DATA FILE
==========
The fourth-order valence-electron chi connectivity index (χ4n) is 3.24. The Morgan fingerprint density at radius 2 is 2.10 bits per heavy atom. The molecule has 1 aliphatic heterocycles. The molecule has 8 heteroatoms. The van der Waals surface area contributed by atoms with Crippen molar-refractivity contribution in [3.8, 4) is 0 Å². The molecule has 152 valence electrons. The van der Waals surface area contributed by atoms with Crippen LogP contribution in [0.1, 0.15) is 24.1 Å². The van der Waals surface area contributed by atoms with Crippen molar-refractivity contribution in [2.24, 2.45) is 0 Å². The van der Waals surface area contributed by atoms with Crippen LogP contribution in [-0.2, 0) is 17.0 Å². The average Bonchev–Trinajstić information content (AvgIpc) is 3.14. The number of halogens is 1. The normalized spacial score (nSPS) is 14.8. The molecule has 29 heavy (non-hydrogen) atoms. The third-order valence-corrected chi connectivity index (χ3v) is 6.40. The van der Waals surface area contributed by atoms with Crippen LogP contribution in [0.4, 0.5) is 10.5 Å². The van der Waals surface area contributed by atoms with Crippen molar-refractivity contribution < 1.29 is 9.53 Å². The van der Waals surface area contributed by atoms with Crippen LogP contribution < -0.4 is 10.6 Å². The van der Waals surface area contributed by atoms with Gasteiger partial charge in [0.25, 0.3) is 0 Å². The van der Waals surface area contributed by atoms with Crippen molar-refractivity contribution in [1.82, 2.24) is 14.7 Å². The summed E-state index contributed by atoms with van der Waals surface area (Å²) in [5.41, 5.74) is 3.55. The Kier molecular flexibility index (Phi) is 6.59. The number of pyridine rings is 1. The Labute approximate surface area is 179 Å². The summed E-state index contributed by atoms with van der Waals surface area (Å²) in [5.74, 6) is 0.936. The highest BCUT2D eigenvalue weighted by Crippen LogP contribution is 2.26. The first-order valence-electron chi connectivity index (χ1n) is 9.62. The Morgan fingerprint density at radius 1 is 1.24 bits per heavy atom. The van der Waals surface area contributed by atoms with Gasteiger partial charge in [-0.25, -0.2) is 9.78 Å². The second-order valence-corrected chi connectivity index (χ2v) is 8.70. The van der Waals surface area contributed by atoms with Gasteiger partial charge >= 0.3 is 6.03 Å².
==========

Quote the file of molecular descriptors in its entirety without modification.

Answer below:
The fourth-order valence-electron chi connectivity index (χ4n) is 3.24. The Morgan fingerprint density at radius 2 is 2.10 bits per heavy atom. The molecule has 1 aliphatic heterocycles. The molecule has 8 heteroatoms. The van der Waals surface area contributed by atoms with Crippen molar-refractivity contribution in [3.8, 4) is 0 Å². The molecule has 152 valence electrons. The van der Waals surface area contributed by atoms with Crippen LogP contribution in [0.1, 0.15) is 24.1 Å². The van der Waals surface area contributed by atoms with Crippen molar-refractivity contribution in [2.24, 2.45) is 0 Å². The van der Waals surface area contributed by atoms with Crippen LogP contribution in [-0.2, 0) is 17.0 Å². The average Bonchev–Trinajstić information content (AvgIpc) is 3.14. The number of halogens is 1. The normalized spacial score (nSPS) is 14.8. The molecule has 29 heavy (non-hydrogen) atoms. The third-order valence-corrected chi connectivity index (χ3v) is 6.40. The van der Waals surface area contributed by atoms with Crippen LogP contribution in [0.4, 0.5) is 10.5 Å². The van der Waals surface area contributed by atoms with Crippen molar-refractivity contribution < 1.29 is 9.53 Å². The van der Waals surface area contributed by atoms with Crippen LogP contribution < -0.4 is 10.6 Å². The van der Waals surface area contributed by atoms with Gasteiger partial charge in [0.25, 0.3) is 0 Å². The van der Waals surface area contributed by atoms with Crippen molar-refractivity contribution in [1.82, 2.24) is 14.7 Å². The summed E-state index contributed by atoms with van der Waals surface area (Å²) in [5.41, 5.74) is 3.55. The Kier molecular flexibility index (Phi) is 6.59. The number of pyridine rings is 1. The Labute approximate surface area is 179 Å². The summed E-state index contributed by atoms with van der Waals surface area (Å²) in [5.74, 6) is 0.936. The highest BCUT2D eigenvalue weighted by Crippen LogP contribution is 2.26. The first-order valence-electron chi connectivity index (χ1n) is 9.62. The Morgan fingerprint density at radius 1 is 1.24 bits per heavy atom. The van der Waals surface area contributed by atoms with Gasteiger partial charge in [-0.25, -0.2) is 9.78 Å². The second-order valence-corrected chi connectivity index (χ2v) is 8.70. The van der Waals surface area contributed by atoms with Gasteiger partial charge >= 0.3 is 6.03 Å².